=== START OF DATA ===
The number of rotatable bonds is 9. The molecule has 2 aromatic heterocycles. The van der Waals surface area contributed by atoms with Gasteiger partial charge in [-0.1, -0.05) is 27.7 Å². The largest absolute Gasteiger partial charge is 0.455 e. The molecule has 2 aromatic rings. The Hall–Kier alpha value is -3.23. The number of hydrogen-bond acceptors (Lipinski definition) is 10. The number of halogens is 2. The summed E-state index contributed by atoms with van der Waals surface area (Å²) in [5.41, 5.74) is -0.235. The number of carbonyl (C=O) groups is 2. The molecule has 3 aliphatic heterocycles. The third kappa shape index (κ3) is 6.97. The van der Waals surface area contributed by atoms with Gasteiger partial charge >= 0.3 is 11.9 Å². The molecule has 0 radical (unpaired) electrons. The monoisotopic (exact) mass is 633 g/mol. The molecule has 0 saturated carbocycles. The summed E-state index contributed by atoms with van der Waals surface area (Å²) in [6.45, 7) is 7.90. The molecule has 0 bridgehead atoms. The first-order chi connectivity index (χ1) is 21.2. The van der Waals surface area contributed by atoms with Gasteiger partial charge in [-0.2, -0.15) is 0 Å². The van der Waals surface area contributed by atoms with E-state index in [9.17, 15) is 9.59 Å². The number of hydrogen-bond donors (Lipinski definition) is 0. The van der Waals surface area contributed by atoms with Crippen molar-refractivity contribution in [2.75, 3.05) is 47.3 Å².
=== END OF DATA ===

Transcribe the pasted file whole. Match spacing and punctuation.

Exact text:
The number of rotatable bonds is 9. The molecule has 2 aromatic heterocycles. The van der Waals surface area contributed by atoms with Gasteiger partial charge in [-0.1, -0.05) is 27.7 Å². The largest absolute Gasteiger partial charge is 0.455 e. The molecule has 2 aromatic rings. The Hall–Kier alpha value is -3.23. The number of hydrogen-bond acceptors (Lipinski definition) is 10. The number of halogens is 2. The summed E-state index contributed by atoms with van der Waals surface area (Å²) in [5.41, 5.74) is -0.235. The number of carbonyl (C=O) groups is 2. The molecule has 3 aliphatic heterocycles. The third kappa shape index (κ3) is 6.97. The van der Waals surface area contributed by atoms with Gasteiger partial charge >= 0.3 is 11.9 Å². The molecule has 0 radical (unpaired) electrons. The monoisotopic (exact) mass is 633 g/mol. The molecule has 0 saturated carbocycles. The summed E-state index contributed by atoms with van der Waals surface area (Å²) in [6.45, 7) is 7.90. The molecule has 0 bridgehead atoms. The first-order chi connectivity index (χ1) is 21.2. The van der Waals surface area contributed by atoms with Gasteiger partial charge in [-0.2, -0.15) is 0 Å². The van der Waals surface area contributed by atoms with E-state index in [9.17, 15) is 9.59 Å². The number of hydrogen-bond donors (Lipinski definition) is 0. The van der Waals surface area contributed by atoms with Crippen molar-refractivity contribution in [2.75, 3.05) is 47.3 Å².